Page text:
Five best places to start a financial career

Friday, May 31, 2013

Five best places to start a financial career

Scientists and philosophers can spend weeks arguing which came first, the chicken or the egg, and never reach a conclusion. While one’s career is in some ways a lifelong pursuit, the start of it is usually easier to peg. Many would say it began with their first finance job.
Image credit: dariusl / 123RF Stock Photo

Or did it start with the work that went into securing that job? The debate continues … Regardless of whether you think your career started in grade school or didn’t actually begin until you’d had three finance jobs, we have some suggestions from experts as to where the best places are to start your financial career (in no particular order).

1. Development programs
Chris Fackler is president of Ringside Search Partners, a leading talent acquisition firm. When you start a new career in finance it's best to get into an organization known for their developmental programs,” he says, explaining that these programs are often found in larger Fortune 1000 companies because they have the resources to invest in their next course of leadership.
David Eagan, a financial analyst for a large computer manufacturer, agrees. He went through his company’s finance development program, which he says was “great for me because I got to learn about many different areas of finance, before ultimately settling in a specific part of the company.” He also remembers it as a great way to meet mentors and network within the company.
Development programs are known for exposing their enrollees to a variety of finance jobs within an organization.
2. Bank management trainee positions
Now a 15-year industry veteran and president of financial services/wealth management firm Lions Bridge Financial, Jayne De Vincenzo says she got two offers from banks right out of college and accepted a management trainee job at one. She touts this as an excellent place to start a new career in finance. Her advice for those looking to acquire a management trainee position is to find by calling -- not just emailing -- human resources and training departments at banks. She also shares the following for those with aspirations to get into financial advising one day, as she eventually did: “find a great team and ask to join them and work your way up.”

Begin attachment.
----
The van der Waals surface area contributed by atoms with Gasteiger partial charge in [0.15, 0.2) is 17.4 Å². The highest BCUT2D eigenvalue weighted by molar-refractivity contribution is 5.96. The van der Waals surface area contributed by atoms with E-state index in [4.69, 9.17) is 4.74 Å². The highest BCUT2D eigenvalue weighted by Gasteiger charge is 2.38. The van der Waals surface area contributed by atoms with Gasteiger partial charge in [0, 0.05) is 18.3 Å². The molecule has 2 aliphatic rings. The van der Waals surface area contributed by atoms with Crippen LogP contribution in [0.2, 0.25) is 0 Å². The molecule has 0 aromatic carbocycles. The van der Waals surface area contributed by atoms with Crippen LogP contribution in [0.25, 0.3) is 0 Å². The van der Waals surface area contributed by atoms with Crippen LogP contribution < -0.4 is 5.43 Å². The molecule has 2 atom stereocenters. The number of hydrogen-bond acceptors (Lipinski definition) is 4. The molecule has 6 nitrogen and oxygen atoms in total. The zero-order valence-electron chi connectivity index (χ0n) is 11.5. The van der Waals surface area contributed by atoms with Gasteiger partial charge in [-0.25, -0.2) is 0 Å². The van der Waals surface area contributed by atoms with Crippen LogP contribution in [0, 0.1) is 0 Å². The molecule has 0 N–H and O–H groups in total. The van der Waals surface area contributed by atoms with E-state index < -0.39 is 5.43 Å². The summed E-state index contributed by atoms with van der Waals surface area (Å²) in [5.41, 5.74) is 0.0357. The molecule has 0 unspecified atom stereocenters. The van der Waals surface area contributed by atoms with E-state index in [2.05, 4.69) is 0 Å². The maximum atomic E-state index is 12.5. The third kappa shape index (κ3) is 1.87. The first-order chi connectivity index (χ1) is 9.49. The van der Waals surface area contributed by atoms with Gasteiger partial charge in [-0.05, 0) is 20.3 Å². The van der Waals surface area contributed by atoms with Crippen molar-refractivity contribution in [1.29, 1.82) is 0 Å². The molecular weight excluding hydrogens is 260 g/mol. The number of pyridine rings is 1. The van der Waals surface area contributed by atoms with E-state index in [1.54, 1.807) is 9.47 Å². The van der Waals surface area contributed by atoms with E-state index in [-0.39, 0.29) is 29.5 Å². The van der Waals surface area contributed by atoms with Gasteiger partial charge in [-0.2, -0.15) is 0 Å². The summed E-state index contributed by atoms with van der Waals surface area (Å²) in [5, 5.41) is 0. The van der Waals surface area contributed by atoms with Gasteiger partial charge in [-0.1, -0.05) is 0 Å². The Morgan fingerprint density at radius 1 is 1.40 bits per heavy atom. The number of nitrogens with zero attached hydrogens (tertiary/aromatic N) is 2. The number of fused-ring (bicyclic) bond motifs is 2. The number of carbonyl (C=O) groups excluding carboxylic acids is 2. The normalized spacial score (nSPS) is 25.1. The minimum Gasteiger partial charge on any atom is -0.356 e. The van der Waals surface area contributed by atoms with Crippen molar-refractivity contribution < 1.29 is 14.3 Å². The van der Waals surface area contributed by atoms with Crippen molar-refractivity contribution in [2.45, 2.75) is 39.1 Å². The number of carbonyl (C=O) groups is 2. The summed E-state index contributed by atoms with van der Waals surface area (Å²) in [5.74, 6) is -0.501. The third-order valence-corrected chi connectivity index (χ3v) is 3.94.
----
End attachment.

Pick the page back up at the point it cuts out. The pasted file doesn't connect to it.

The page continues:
3. Internships
Finance jobs for some began as internships when they were in college. And the excellent news is you can still get an internship even after you’ve graduated (as long as you’re ready to work for less money). “If you can ‘score’ an internship, you gain valuable real-life experience that can often segue to a real job with the firm,” says career coach Vickie Austin of CHOICES Worldwide, who works closely with financial services professionals. “Don't turn your nose up at an internship that doesn't ‘challenge’ you--just being in their world is a plus.”
4. Chambers of commerce
Not as commonly thought of as your university career center or alumni association, your local chamber of commerce is also an excellent resource for starting your finance career, according to Austin. “If you're seeking a more entrepreneurial approach to a career in finance, tap into your local chamber of commerce for some connections,” she says, pointing out that local business owners in insurance, financial planning, and so on often reach their chamber of commerce for support and professional development.
5. Your network
They say it’s not what you know, it’s who you know that matters, and while some might argue against it, many professionals will tell you they got their first (or current) finance charge after someone they already knew alerted them to its availability. “Hands down the advice from the professionals I talked with, and my own coaching, is to start with what I call ‘Your Golden Rolodex,’” shares Austin. This system includes your relatives, friends, past coworkers, neighbors and anyone you know well enough to request an informational interview with. “If you're interested in becoming an investment advisor, a broker, a controller or a CPA, start by talking with someone you know who does what you think you want to do,” she advises.
 Author: Peter Hans

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